When we look at groups of youth with the highest risk for suicidal thoughts and behaviors, including American Indian/Alaska Native youth, elementary-aged African American males, Latina adolescents, LGBTQIA youth, we see youth who from communities that have experienced persistent and long-standing discrimination, marginalization and disenfranchisement, from dominant society. One of the things that we can do is to remember that America is strong because of difference and that no one is illegal. Affirming the fundamental value and worth of these marginalized groups and decreasing the amount of abuse and violence they experience as a result of their marginalized status will make significant strides towards reducing suicide risk in these groups. The other youth group with the highest suicide rates is white males. While it is true that white males enjoy privileges and support that are almost unheard of among these other groups, they are amongst the highest risk for death by suicide because they tend to attempt suicide with firearms. Reducing access to firearms, particularly for white males, will go a long way in reducing self- and other- inflicted violence in the USA. 

Suicide and gun violence are closely related. Should addressing the latter be a key focus of suicide prevention?

Yes! David Brent found that youth are 32x more likely to die by suicide when there is a firearm in the home. Research by Michael Anestis and colleagues has found that states with laws restricting access to guns in the first place (e.g. waiting periods and background checks) have lower suicide rates than states with laws requiring storage and locks after ownership. Suicidology should address firearms and suicide risk because the issue is so complicated in the USA that only a thoughtful, multi-pronged approach will be able to address it.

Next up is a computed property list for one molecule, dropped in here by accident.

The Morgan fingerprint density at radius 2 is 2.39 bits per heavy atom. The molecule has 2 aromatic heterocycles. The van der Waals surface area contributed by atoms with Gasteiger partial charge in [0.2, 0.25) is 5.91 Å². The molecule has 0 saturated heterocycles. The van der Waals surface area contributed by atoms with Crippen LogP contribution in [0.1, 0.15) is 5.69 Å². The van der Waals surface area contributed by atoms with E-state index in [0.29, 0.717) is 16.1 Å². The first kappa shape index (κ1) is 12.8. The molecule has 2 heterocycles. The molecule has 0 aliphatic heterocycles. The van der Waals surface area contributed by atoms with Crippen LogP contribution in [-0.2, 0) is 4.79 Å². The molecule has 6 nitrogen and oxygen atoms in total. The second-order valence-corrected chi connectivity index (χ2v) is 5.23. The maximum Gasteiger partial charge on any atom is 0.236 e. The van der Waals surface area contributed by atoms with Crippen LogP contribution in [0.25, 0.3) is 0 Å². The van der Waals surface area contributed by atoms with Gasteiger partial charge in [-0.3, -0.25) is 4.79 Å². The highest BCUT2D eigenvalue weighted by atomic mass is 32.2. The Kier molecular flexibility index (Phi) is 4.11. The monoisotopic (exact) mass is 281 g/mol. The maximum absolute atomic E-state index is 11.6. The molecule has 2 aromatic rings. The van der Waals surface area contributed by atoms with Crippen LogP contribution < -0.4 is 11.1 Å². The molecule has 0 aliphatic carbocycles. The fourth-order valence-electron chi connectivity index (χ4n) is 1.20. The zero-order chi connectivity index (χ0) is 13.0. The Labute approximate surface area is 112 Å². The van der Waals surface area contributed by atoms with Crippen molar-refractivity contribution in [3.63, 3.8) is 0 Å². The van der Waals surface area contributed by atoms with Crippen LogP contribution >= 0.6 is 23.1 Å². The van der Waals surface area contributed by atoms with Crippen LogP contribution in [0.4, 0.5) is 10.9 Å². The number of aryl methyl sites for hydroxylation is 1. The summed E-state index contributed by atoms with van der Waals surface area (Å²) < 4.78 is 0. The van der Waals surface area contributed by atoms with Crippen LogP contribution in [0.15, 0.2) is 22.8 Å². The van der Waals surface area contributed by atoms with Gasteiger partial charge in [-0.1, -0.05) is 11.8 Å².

How is suicide risk related to burnout? How can healthcare professionals and others who work with at-risk populations care for their own mental health?

Working with someone who is suicidal is among the most stressful of all professional activities. Professionals can and should provide informal support to each other. They should attend conferences and get continuing education on suicide prevention, assessment, intervention and postvention. Developing a selfcare plan is useful. After a suicide death, professionals should become involved in formal support groups for survivors of suicide loss. 

About Jonathan Singer

Jonathan Singer © 2019
Dr. Jonathan Singer is associate professor of social work at Loyola University Chicago, President of the American Association of Suicidology, and coauthor of Suicide in Schools: A Practitioner's Guide to Multi-level Prevention, Assessment, Intervention, and Postvention. For the past 23 years, Dr. Singer has been a community mental health clinician, educator and researcher, much of that time providing crisis services to suicidal youth and their families. He is the author of over 65 publications and his research has been featured in national and international media outlets like NPR, Fox, Time Magazine, and The Guardian. He is a founding member of #SPSM, an online suicide prevention social media community; the Treasurer for the international organization Human Services Information Technology Association; and co-lead for the Social Work Grand Challenge initiative "Harness Technology for Social Good." He is the founder and host of the award winning Social Work Podcast. He can be found on Twitter as @socworkpodcast and Facebook at facebook.com/swpodcast.


Author: Guest contributor